British Steel Pension Scheme: Transfers — [Mr George Howarth in the Chair]

Part of the debate – in Westminster Hall at 9:44 am on 10th April 2019.

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Photo of Stephen Kinnock Stephen Kinnock Labour, Aberavon 9:44 am, 10th April 2019

It is a pleasure to serve under your chairmanship, Mr Howarth. I pay tribute once again to my hon. Friend Nick Smith for securing the debate and for all the work that he does. He and I have worked on the transfer of steelworker pensions out of BSPS since 2017, which was when all Tata Steel workers were forced to decide whether to move into the BSPS 2 or transfer out into another pension scheme. Given that trust between employees and employer at that point was fragile to say the least, it is not too surprising—completely understandable, in fact—that about 8,000 of the steelworkers decided against joining the BSPS 2. Little did they know that the vultures were circling.

The behaviour of the unscrupulous financial advisers who ripped off these men and their families was completely inexcusable. The sheer size of the pension transfer exercise, the high level of publicity that the transfer received, and the workers’ deep-seated mistrust of the employer at that time, the trustees and Tata made for fertile territory for the parasites. The trade unions, steel MPs and the BSPS trustees all called on the Government to introduce a system of deemed consent regarding the transfer of BSPS 2. I was one of those MPs; I sent a letter to the then Pensions Minister, Mr Gauke. However, we were ignored and those hard-working, honest men were targeted, despite the fact that in only a very small number of cases was transferring out their best option.

These unscrupulous advisers are not stupid; they have behaved in a manner that is cunning, morally bankrupt and in many cases criminal. These events have had a dreadful effect on steelworkers in my constituency and their families. One man transferred £560,000 out on the strength of a 40-minute phone call with an “adviser”, who convinced him that it was what everyone was doing —40 years of service reduced to 40 minutes on the telephone. He believes that he was charged £11,000 to transfer out and for a 40-minute consultation. A man’s entire life plan was ruined by one phone call. Another was advised by one of the local advisers to transfer £348,858 out. He is now paying in excess of £3,500 a year in various costs and charges, as well as exposing himself to the risk of shortfall and dying after his pension pot runs out. That adviser played on the fear that BSPS was going to go into administration. They did not present my constituent with the facts or evidence, but approached the situation from the starting point that he wanted to transfer out, and facilitated that transfer without checking that it was in his best interest to do so.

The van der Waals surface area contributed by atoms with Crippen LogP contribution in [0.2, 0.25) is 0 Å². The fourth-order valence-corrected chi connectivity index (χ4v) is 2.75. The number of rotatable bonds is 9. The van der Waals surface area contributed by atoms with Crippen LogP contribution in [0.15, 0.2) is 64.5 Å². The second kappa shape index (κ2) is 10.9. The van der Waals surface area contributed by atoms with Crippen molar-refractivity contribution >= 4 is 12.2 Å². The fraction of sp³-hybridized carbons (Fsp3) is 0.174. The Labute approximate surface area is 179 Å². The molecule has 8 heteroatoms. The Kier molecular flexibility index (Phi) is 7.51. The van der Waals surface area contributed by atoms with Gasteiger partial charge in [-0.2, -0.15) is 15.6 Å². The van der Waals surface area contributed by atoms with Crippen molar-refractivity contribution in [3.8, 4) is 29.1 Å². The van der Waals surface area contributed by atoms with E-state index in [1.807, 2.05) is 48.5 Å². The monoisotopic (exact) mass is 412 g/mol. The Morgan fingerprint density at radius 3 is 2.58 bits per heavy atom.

Who were those unscrupulous financial advisers? The main culprits have been Active Wealth (UK) Ltd and a man named Darren Reynolds, who account for all but a couple of the 77 cases that have so far been taken up with the Financial Services Compensation Scheme. The FSCS has so far paid out £1.8 million to 61 of the 77 claimants, 16 of whom exceeded the £50,000 compensation limit—a limit that has since risen to £85,000. For those who have not been granted compensation, it is purely because they have not suffered a loss, not because they were not badly advised. I think I am right in saying that every single claimant was judged to have been badly advised.

It has been clear for some time that Active Wealth was just the tip of the iceberg. Several other advisers have been acting inappropriately; one did a lot of work in concert with a financial adviser who did not have the required permissions. The transfers were going through in about one hour, and some steelworkers never even met with an adviser. In another part of the country, in west Wales, an adviser had the required permissions, but by the end of 2017 had had their permissions to do pensions transfers revoked. Scores of steelworkers were days away from the transfer cut-off when that adviser circled in. Other advisers saw the writing on the wall and went into voluntary liquidation a few months ago. Those two advisers took their clients with them, literally next door.